In the February 2017 survey we received responses from 1,792,104,054 sites and 6,236,791 web-facing computers, reflecting a loss of 7.9 million sites and 91,200 computers.
nginx gains sites and computers
nginx had the largest growth of both sites and web-facing computers amongst the major vendors this month, enjoying a gain of 31 million sites and 13,400 computers, while hefty losses by Microsoft and Apache led to the overall losses seen in this month’s survey. Microsoft lost 48 million sites and 9,900 computers, while Apache lost 13 million sites and 85,700 computers.
Much of the loss of web-facing computers using Apache is the result of declining numbers of Western Digital My Cloud personal storage devices being found in Netcraft's survey. These devices allowed consumers to access their files remotely using public hostnames under the wd2go.com domain. This disappearing act might have been influenced by the three My Cloud firmware updates that were released in December – the first of these changed how files are accessed from the My Cloud web and mobile apps, and the other two resolved a security vulnerability related to remote access.
Despite suffering the largest loss, Microsoft web servers power 43.2% of all sites on the internet, more than twice Apache's share. Meanwhile, nginx's growth has increased its own count to 348 million, bringing it to within striking distance of Apache. This highlights a dramatic change in fortunes for Apache, which was comfortably in first place a year ago, but is now under threat of falling into third place.
In terms of web-facing computers, Apache continues to fare well. While its 3% decline is significant in the space of a month, Apache's 2.7 million computers still give it the lion's share of the market (44.1%). This is followed by Microsoft's 1.5 million computers (24.7%), and nginx's 1.2 million (19.2%).
nginx was also the only major vendor to make a gain within the top million busiest sites. Its share grew slightly to 28.34%, while Apache suffered the largest loss of 0.21 percentage points, taking its share down to 41.41%, though Apache maintained its first-place position with a lead of 13.1 percentage points over nginx.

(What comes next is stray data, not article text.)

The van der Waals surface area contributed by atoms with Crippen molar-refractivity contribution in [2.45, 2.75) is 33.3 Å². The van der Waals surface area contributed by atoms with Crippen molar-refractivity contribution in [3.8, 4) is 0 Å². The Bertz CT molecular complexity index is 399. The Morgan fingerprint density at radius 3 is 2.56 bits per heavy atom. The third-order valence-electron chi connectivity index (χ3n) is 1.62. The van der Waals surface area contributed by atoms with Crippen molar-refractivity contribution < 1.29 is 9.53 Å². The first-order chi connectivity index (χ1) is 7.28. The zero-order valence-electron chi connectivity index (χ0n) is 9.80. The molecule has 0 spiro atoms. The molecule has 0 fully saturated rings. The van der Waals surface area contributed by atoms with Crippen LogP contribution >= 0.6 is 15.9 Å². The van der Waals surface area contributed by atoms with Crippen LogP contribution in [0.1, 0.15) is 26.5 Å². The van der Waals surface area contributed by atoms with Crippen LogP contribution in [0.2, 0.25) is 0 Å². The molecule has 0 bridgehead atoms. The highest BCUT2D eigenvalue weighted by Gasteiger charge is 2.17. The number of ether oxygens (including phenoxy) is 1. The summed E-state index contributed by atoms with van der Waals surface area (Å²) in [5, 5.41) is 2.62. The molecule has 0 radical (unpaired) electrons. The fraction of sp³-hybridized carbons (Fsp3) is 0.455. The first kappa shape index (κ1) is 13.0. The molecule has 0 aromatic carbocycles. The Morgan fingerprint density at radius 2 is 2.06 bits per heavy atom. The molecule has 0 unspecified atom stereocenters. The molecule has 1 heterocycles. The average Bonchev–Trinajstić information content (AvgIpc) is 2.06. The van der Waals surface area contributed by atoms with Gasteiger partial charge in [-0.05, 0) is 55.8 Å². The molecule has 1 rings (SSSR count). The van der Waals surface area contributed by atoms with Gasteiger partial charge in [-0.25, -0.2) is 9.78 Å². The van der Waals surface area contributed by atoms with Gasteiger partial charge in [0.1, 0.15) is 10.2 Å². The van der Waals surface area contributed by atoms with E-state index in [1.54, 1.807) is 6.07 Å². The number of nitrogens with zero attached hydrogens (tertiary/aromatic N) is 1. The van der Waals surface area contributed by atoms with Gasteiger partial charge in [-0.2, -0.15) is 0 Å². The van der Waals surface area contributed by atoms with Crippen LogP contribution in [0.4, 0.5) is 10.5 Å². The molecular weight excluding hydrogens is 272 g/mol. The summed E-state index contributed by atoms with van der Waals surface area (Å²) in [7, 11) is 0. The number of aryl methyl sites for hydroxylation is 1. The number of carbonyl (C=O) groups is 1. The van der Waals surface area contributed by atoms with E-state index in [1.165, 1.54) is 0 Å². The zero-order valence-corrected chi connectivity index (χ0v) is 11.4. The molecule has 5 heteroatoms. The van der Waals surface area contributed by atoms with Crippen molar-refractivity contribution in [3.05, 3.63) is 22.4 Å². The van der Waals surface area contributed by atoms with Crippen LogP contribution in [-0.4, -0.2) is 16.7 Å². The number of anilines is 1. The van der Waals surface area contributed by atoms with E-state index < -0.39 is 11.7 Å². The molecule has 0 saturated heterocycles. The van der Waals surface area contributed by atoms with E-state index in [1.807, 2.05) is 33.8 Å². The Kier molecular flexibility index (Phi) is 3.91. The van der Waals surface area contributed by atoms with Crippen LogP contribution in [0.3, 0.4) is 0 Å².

Apache still strong in active sites
Despite its losses elsewhere, Apache gained 887,000 active sites this month. nginx made the second largest gain, with an increase of 757,000 active sites. The active sites metric is more appropriate for some applications, as it counts websites but excludes those that contain automatically generated content such as domain holding pages.
Apache also has the largest share of this market (45.8%), with its total number of active sites now reaching almost 80 million – comfortably ahead of nginx, which takes up second place with 34 million active sites.
LiteSpeed 5.1.13 addresses DDoS vulnerability
February saw some new releases of the LiteSpeed web server. Most notably, version 5.1.13 was released on 17 February, after some LiteSpeed Enterprise customers reported service disruptions. These were caused by a surge of distributed denial of service (DDoS) attacks that specifically targeted a bug in LiteSpeed servers earlier that day. Rather impressively, it took LiteSpeed less than two hours to identify the heap buffer overflow that was responsible for the problem, push a bug fix build of 5.1.12, and release 5.1.13.
Looking ahead, it is likely that the first release in the 5.2 branch of LiteSpeed will support HTTP/2 Server Push, which could speed up some websites by allowing the server to send resources to clients before the browser has requested them. This feature has already been implemented in the second release candidate (5.2RC2), which was made available on 13 February.
LiteSpeed gained 42 million sites this month as a large number of sites under the .science gTLD reappeared. This did not have a positive impact on its computer count, however, which fell by 666 to 23,240.
Other new releases from web server vendors
Apache 2.2.32 was released on 13 January. This is the latest version in the 2.2 legacy branch, which now enforces a stricter HTTP request grammar, corresponding to RFC 7230 for request lines and request headers. This addresses a security vulnerability (CVE-2016-8743) that might have allowed malicious clients or downstream proxies to carry out response splitting and cache pollution attacks. This release also mitigates the "httpoxy" (CVE-2016-5387) issues that were already addressed in the 2.4 stable branch.
New stable and mainline versions of nginx were also released in the past month. nginx 1.10.3 stable was released on 31 January, followed by nginx 1.11.10 mainline on Valentine's Day. Both versions include several bugfixes, while the mainline release also introduces a few new features.
Meanwhile, documentation for the Microsoft IIS Administration API is now available. This REST API allows IIS instances to be configured with any HTTP client, using tools such as the one available at manage.iis.net. The rationale for providing the API is to have an open and standard interface that can be used from any platform, unlike AppCmd.exe, which can only be run on Windows.
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